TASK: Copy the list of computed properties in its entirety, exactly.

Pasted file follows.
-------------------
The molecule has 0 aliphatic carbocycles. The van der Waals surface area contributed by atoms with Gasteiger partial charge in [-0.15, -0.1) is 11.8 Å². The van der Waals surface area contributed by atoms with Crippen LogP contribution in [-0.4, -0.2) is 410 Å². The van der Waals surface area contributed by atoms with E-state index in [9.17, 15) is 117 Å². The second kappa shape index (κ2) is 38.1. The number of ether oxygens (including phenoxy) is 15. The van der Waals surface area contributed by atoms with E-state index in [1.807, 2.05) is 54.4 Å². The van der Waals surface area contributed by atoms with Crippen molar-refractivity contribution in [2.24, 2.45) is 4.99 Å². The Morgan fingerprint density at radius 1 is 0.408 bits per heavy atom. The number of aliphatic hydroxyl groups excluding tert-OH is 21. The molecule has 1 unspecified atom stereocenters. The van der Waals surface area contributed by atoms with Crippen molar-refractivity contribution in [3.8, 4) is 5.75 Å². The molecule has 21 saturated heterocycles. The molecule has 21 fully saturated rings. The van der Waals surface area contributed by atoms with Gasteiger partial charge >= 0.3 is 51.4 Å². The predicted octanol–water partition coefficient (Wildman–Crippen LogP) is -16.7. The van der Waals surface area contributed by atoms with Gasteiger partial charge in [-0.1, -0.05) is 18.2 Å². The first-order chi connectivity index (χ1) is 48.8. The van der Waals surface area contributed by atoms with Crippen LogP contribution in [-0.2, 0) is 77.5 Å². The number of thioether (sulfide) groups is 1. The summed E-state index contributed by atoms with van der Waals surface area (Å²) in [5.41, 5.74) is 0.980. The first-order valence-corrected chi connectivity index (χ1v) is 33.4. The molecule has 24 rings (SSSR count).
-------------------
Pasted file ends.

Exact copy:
The molecule has 0 aliphatic carbocycles. The van der Waals surface area contributed by atoms with Gasteiger partial charge in [-0.15, -0.1) is 11.8 Å². The van der Waals surface area contributed by atoms with Crippen LogP contribution in [-0.4, -0.2) is 410 Å². The van der Waals surface area contributed by atoms with E-state index in [9.17, 15) is 117 Å². The second kappa shape index (κ2) is 38.1. The number of ether oxygens (including phenoxy) is 15. The van der Waals surface area contributed by atoms with E-state index in [1.807, 2.05) is 54.4 Å². The van der Waals surface area contributed by atoms with Crippen molar-refractivity contribution in [2.24, 2.45) is 4.99 Å². The Morgan fingerprint density at radius 1 is 0.408 bits per heavy atom. The number of aliphatic hydroxyl groups excluding tert-OH is 21. The molecule has 1 unspecified atom stereocenters. The van der Waals surface area contributed by atoms with Crippen molar-refractivity contribution in [3.8, 4) is 5.75 Å². The molecule has 21 saturated heterocycles. The molecule has 21 fully saturated rings. The van der Waals surface area contributed by atoms with Gasteiger partial charge >= 0.3 is 51.4 Å². The predicted octanol–water partition coefficient (Wildman–Crippen LogP) is -16.7. The van der Waals surface area contributed by atoms with Gasteiger partial charge in [-0.1, -0.05) is 18.2 Å². The first-order chi connectivity index (χ1) is 48.8. The van der Waals surface area contributed by atoms with Crippen LogP contribution in [-0.2, 0) is 77.5 Å². The number of thioether (sulfide) groups is 1. The summed E-state index contributed by atoms with van der Waals surface area (Å²) in [5.41, 5.74) is 0.980. The first-order valence-corrected chi connectivity index (χ1v) is 33.4. The molecule has 24 rings (SSSR count).